Into eternity

Woman wrote heartbreaking letter 70 years ago, just before being marched to her death at Auschwitz

A letter written by a Jewish woman to her husband and son in the moments before she was taken to the gas chamber at Auschwitz retains its stunning impact more than 70 years later — and according to museum curators, the document may be the only remaining one of its kind. Vilma Grunwald had quickly jotted down 10 lines on a piece of paper before she, her eldest son, and hundreds of other Jews entered the gas chamber at the notorious concentration camp on July 11, 1944. Her husband, Kurt Grunwald, was also a prisoner at the camp — a licensed physician, he was stationed at a work camp where he was made to treat prisoners so they could return to work. Remarkably, a guard agreed to pass Vilma’s note to her husband — who survived the camps and eventually offered to share the letter with his younger surviving son, Misa, who now is known by the name Frank.

“I didn’t want to see it, I was too upset,” recalled Frank, who was 11 when his father first spoke to him about the letter in 1946. Frank didn’t see the letter again until his father’s death in 1967, when he came across it in a desk in his father’s bedroom. For more than two decades, he read and reread it privately but showed it to no one — not even his wife, Barbara. In the 1990s, he shared it with his family before gifting it to the Holocaust Memorial Museum in Washington, D.C., five years ago.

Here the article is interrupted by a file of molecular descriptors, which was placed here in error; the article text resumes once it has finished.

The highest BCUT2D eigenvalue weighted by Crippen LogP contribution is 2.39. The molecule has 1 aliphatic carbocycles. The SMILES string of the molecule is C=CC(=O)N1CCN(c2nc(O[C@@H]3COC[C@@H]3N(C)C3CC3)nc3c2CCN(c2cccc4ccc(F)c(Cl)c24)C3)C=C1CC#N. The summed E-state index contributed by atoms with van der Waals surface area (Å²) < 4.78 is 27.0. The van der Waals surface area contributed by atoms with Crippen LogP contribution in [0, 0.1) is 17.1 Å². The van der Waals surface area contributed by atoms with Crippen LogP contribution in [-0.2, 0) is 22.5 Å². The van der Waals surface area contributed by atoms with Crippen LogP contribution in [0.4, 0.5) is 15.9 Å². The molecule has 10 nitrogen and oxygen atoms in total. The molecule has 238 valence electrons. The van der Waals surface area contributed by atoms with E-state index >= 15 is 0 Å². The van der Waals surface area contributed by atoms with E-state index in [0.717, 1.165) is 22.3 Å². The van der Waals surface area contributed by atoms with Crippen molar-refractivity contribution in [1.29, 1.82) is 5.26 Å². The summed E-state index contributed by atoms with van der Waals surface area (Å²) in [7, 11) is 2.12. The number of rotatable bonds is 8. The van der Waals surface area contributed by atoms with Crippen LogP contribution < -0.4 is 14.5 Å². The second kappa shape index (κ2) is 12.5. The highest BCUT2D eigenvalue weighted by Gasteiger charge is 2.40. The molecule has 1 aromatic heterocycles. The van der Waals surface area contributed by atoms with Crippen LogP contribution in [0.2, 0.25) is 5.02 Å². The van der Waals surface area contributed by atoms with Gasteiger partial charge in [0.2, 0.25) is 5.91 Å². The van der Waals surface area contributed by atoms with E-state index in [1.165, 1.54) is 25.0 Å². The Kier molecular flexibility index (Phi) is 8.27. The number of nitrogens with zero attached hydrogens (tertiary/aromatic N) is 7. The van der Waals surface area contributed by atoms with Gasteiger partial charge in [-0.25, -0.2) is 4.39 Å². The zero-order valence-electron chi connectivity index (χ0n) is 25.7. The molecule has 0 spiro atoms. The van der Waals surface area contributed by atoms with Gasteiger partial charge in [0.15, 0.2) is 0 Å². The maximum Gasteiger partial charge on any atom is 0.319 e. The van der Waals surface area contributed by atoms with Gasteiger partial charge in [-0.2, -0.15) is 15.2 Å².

“”I thought, ‘Why not expose it so that others can see it?'” Frank, now 85, said. “One of my biggest concerns has always been, ‘Once I’m gone, who will remember my mother?’ Now I believe that fear is neutralized.”

A full transcript of the letter, translated from its original Czech, is below.

You, my only one, dearest, in isolation we are waiting for darkness. We considered the possibility of hiding but decided not to do it since we felt it would be hopeless. The famous trucks are already here and we are waiting for it to begin. I am completely calm. You — my only and dearest one, do not blame yourself for what happened, it was our destiny. We did what we could. Stay healthy and remember my words that time will heal — if not completely — then — at least partially. Take care of the little golden boy and don’t spoil him too much with your love. Both of you — stay healthy, my dear ones. I will be thinking of you and Misa. Have a fabulous life, we must board the trucks.

Into Eternity, Vilma.

Read the full story at The Indianapolis Star.


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